"Sometimes you need a little bit of time to get everything," Guardiola said. "Especially with Barcelona with Ronald, that being new he needs a little bit more time.

"But I'm pretty sure they will get it to where they want."

Guardiola does not expect to catch Saturday's match, given it clashes with his Manchester City team's return from their lunchtime trip to face West Ham in London.

"At 3pm we are flying back to Manchester!" Guardiola said.

The last time Barcelona went three LaLiga games without a win was early in the 2018-19 season under the leadership of Ernesto Valverde.

They will be taking on a Madrid side who are going through their own problems, having lost to Cadiz in LaLiga last weekend before slumping to a 3-2 Champions League defeat against Shakhtar Donetsk.

"Normally at the beginning of the season the big clubs maybe struggle a little bit," Guardiola said.

"But they will get their own rhythm, their own path, and I think sooner or later, both teams will be winning games in a row, and they will be getting back in normal positions that every season they are in all competitions."

Barcelona head coach Ronald Koeman "respects" Gerard Pique's opinion and has backed the defender to do his talking on the pitch in Saturday's clash with Real Madrid.

La Vanguardia published an explosive interview with Pique on the eve of the first Clasico of the season in which the long-serving defender heavily criticised his club.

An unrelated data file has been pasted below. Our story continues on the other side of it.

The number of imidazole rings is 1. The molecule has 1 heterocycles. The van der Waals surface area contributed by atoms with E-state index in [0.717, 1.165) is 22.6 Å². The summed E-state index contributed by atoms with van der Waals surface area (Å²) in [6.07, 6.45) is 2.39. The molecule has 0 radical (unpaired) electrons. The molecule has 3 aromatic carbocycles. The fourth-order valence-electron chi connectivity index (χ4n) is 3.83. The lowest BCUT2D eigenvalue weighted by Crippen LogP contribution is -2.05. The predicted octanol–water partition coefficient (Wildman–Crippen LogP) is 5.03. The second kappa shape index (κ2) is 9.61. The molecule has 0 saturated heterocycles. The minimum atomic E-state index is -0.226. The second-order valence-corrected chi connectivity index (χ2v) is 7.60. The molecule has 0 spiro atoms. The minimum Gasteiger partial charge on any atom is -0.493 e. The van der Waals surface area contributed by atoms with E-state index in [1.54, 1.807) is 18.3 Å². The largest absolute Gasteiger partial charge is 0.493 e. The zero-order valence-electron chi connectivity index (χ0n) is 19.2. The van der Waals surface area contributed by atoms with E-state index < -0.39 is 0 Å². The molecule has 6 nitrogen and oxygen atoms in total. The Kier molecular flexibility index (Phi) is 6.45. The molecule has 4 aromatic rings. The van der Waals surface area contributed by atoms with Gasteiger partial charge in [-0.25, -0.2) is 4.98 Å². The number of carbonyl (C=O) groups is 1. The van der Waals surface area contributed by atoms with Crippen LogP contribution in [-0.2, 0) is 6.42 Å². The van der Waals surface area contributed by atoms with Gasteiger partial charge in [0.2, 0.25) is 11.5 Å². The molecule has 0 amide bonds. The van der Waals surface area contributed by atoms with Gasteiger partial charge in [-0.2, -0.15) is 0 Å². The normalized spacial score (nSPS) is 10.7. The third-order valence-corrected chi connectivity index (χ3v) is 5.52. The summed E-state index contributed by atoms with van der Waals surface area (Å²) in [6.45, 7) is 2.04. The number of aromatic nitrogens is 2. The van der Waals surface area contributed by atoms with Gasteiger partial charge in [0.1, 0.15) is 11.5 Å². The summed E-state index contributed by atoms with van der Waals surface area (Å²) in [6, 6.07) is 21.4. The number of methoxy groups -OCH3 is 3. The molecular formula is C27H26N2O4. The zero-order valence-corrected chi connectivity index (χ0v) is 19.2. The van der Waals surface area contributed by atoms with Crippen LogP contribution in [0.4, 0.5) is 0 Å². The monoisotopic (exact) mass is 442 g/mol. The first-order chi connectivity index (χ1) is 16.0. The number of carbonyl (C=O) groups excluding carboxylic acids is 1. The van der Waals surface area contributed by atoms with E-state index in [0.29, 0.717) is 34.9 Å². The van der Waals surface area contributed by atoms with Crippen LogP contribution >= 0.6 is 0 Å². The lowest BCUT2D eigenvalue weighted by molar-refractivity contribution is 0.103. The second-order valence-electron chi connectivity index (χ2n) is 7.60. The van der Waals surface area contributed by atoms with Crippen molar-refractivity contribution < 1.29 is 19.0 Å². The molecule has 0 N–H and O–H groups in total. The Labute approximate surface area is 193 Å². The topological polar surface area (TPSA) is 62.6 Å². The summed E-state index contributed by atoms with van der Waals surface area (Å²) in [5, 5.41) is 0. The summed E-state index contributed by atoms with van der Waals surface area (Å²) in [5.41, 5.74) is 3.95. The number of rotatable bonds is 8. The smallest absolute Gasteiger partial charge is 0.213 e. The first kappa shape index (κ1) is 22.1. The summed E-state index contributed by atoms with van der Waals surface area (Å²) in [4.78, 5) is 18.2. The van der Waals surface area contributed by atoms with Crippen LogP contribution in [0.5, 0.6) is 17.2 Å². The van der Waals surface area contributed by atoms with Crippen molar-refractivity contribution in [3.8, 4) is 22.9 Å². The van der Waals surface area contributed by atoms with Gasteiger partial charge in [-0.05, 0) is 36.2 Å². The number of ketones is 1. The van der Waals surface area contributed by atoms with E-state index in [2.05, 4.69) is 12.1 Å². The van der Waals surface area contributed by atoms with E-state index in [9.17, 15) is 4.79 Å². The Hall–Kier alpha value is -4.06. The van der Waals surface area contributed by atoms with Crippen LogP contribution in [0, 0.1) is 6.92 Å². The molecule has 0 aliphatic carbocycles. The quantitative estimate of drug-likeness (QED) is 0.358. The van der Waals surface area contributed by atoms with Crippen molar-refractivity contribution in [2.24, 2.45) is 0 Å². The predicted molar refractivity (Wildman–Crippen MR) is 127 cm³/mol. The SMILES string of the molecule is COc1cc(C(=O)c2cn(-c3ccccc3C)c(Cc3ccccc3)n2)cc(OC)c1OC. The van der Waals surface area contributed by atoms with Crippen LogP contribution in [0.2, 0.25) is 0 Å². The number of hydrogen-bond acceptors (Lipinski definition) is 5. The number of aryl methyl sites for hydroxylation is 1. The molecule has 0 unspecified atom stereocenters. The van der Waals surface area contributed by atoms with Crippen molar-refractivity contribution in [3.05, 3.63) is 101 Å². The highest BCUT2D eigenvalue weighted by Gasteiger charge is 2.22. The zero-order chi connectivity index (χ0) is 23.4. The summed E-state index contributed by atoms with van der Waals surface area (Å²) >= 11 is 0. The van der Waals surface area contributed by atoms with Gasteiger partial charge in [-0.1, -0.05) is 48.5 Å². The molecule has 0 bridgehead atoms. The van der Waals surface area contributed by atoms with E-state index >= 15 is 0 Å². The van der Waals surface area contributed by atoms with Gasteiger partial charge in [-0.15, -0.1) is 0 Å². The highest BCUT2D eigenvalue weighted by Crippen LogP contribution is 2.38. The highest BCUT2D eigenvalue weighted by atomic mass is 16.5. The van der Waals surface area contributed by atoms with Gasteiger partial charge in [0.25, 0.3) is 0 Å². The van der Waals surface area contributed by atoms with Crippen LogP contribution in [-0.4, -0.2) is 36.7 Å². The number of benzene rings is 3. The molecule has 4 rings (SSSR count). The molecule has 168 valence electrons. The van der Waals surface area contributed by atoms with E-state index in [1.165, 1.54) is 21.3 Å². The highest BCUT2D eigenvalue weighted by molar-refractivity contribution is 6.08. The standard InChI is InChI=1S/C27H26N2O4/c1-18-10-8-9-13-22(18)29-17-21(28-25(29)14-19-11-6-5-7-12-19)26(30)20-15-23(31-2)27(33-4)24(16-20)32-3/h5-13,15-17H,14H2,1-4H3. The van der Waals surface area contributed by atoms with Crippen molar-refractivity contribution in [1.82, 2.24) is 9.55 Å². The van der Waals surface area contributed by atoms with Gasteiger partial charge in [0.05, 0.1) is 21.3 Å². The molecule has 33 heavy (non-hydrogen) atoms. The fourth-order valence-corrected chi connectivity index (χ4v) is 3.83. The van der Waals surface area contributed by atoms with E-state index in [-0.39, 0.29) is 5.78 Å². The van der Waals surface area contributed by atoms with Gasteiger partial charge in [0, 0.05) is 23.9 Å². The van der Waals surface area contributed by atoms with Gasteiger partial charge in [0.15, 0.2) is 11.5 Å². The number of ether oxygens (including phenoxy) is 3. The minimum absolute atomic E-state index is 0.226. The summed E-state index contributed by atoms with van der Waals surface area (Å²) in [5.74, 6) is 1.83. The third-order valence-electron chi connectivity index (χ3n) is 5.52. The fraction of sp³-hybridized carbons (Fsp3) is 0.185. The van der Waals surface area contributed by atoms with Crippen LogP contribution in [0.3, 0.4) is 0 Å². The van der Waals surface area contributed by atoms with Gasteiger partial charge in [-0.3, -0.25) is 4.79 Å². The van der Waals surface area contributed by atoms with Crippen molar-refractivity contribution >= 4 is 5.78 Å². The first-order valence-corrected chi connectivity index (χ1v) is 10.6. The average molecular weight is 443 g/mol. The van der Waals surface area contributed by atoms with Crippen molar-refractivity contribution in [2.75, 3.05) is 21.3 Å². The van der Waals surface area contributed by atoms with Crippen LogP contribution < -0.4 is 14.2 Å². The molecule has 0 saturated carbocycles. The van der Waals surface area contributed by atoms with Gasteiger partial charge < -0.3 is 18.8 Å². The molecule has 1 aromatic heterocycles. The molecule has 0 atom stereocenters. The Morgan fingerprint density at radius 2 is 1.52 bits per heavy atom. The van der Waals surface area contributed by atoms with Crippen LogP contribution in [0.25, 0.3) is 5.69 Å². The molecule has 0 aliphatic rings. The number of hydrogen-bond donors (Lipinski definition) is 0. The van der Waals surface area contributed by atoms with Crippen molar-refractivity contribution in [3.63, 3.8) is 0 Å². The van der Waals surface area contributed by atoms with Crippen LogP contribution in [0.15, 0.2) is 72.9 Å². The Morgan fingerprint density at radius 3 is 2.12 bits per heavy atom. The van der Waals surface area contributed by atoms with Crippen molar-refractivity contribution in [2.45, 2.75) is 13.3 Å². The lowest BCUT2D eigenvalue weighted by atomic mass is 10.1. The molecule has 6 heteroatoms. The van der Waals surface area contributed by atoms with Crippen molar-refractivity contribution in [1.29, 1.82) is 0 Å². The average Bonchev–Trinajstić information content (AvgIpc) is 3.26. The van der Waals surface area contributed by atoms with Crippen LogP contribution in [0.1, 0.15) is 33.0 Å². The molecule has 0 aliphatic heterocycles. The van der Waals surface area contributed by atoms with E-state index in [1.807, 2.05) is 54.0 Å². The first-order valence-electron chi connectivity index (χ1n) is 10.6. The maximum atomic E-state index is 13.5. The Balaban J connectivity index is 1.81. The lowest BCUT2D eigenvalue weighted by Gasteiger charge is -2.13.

The 33-year-old hit out at president Josep Maria Bartomeu in particular over his handling of Lionel Messi's contract saga and admitted Barca have gone backwards since 2015.

Pique did reserve some praise for new boss Koeman, however, and the Dutchman insisted he has no problem with the timing of the interview.

"He has been here for many years and I have been here for three months," Koeman said at a pre-match news conference on Friday ahead of the Camp Nou meeting with Madrid.

"He has his opinion and I respect it. He's smart and knows that if he does an interview of this type, tomorrow he will be ready and play well. I respect all opinions if he is involved."

Pique has been named in a 23-man squad that also includes the returning Jordi Alba and misfiring forward Antoine Griezmann, whose role in the side has been questioned.

Griezmann has yet to score, assist or create a single chance for one of his team-mates in LaLiga this term from four starts, but Koeman is expected to stick with the Frenchman.

"Like anyone he is available to play," Koeman said. "It is not good to discuss his role ahead of every game. We have many more players and want everyone at their best level.

"The team is always the most important thing and we choose the best players for each match."

Griezmann's poor return is in stark contrast to Ansu Fati, the teenage attacker having scored four goals in five appearances this term - more than any other Barca player.

Fellow youngster Vinicius Junior has also been in good form, scoring in three of his last four appearances, and Koeman can see both players getting better over time.

"We know that they are two very good players despite their age," he said. 

"They are learning many things and their trajectory is going very fast. For me the age of the player is not important - what matters to me is their performance.